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The North Cape Eddies: A Satellite Tribute to the Traditions of Prince Edward Island

North Cape, Prince Edward Island

Credit: Arctus. Contains modified Copernicus Sentinel-2 data processed by ESA

North of Prince Edward Island, the meeting of currents from the Gulf of St. Lawrence and the Atlantic Ocean creates huge eddies several kilometres long, usually invisible to the naked eye. They can often be seen on satellite images, though, especially when large amounts of sand and sediment washed up from the coast by a storm remain suspended in the water and are transported over long distances for several days.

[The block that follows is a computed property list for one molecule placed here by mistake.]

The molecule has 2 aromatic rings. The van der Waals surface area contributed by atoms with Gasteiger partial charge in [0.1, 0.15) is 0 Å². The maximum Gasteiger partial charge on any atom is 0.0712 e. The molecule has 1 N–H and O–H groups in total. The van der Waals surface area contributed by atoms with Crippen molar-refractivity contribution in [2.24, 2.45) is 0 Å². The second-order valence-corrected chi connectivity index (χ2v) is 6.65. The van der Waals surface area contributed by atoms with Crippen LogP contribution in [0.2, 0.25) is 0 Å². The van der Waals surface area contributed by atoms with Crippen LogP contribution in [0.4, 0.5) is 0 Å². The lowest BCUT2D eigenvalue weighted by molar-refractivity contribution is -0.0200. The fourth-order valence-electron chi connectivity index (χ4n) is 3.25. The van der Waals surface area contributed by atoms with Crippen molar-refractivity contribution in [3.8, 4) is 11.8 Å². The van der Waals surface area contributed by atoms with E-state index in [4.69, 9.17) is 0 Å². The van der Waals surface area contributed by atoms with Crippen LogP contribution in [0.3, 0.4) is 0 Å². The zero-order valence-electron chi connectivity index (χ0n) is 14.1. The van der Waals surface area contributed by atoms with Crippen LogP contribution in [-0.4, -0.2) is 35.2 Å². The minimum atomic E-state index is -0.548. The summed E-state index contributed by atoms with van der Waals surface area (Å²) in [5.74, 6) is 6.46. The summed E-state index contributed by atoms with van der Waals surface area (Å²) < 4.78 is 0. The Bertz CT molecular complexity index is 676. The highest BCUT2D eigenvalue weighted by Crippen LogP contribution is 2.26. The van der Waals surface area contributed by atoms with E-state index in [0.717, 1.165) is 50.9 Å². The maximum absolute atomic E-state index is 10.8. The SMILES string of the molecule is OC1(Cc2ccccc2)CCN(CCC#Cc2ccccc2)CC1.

The large plume of sediment here off the North Cape is a reflection of high winds that occurred in the preceding days. These fascinating ocean swirls, shaped like fiddleheads, capture the calm after the storm and seem to pay tribute to Prince Edward Island's folk traditions.

Thomas Jaegler, geographer, enthusiast and remote-sensing specialist, brought out the natural beauty of this image acquired on , by the European Space Agency's Sentinel-2 satellite. Employed by the Quebec-based SME Arctus Inc. for the past five years, he analyzes the images captured by Earth observation satellites to study aquatic environments and better protect them.

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